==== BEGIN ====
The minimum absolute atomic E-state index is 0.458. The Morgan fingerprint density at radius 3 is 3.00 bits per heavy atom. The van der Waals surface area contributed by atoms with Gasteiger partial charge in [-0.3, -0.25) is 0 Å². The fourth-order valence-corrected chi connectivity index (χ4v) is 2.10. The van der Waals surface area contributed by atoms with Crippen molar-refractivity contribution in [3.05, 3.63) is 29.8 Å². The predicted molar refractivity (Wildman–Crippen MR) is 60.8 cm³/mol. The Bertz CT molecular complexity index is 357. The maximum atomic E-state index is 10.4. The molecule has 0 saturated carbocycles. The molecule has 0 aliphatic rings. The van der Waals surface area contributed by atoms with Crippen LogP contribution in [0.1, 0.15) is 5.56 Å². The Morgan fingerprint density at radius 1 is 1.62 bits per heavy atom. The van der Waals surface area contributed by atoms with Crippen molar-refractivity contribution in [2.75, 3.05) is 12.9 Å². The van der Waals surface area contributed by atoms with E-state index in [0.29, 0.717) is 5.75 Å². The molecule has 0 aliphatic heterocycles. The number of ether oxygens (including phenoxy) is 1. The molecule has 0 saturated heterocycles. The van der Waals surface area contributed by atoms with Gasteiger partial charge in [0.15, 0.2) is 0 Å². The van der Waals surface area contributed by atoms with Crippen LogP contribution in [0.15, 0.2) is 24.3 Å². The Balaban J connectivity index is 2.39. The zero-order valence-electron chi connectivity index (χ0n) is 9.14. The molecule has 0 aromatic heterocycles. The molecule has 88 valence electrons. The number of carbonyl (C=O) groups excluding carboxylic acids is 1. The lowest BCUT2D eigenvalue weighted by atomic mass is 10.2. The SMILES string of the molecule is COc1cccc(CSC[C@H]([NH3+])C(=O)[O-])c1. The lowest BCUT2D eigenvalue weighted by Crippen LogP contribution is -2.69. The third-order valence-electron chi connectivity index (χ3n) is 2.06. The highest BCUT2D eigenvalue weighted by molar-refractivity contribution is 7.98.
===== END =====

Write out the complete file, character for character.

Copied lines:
The minimum absolute atomic E-state index is 0.458. The Morgan fingerprint density at radius 3 is 3.00 bits per heavy atom. The van der Waals surface area contributed by atoms with Gasteiger partial charge in [-0.3, -0.25) is 0 Å². The fourth-order valence-corrected chi connectivity index (χ4v) is 2.10. The van der Waals surface area contributed by atoms with Crippen molar-refractivity contribution in [3.05, 3.63) is 29.8 Å². The predicted molar refractivity (Wildman–Crippen MR) is 60.8 cm³/mol. The Bertz CT molecular complexity index is 357. The maximum atomic E-state index is 10.4. The molecule has 0 saturated carbocycles. The molecule has 0 aliphatic rings. The van der Waals surface area contributed by atoms with Crippen LogP contribution in [0.1, 0.15) is 5.56 Å². The Morgan fingerprint density at radius 1 is 1.62 bits per heavy atom. The van der Waals surface area contributed by atoms with Crippen molar-refractivity contribution in [2.75, 3.05) is 12.9 Å². The van der Waals surface area contributed by atoms with E-state index in [0.29, 0.717) is 5.75 Å². The molecule has 0 aliphatic heterocycles. The number of ether oxygens (including phenoxy) is 1. The molecule has 0 saturated heterocycles. The van der Waals surface area contributed by atoms with Gasteiger partial charge in [0.15, 0.2) is 0 Å². The van der Waals surface area contributed by atoms with Crippen LogP contribution in [0.15, 0.2) is 24.3 Å². The Balaban J connectivity index is 2.39. The zero-order valence-electron chi connectivity index (χ0n) is 9.14. The molecule has 0 aromatic heterocycles. The molecule has 88 valence electrons. The number of carbonyl (C=O) groups excluding carboxylic acids is 1. The lowest BCUT2D eigenvalue weighted by atomic mass is 10.2. The SMILES string of the molecule is COc1cccc(CSC[C@H]([NH3+])C(=O)[O-])c1. The lowest BCUT2D eigenvalue weighted by Crippen LogP contribution is -2.69. The third-order valence-electron chi connectivity index (χ3n) is 2.06. The highest BCUT2D eigenvalue weighted by molar-refractivity contribution is 7.98.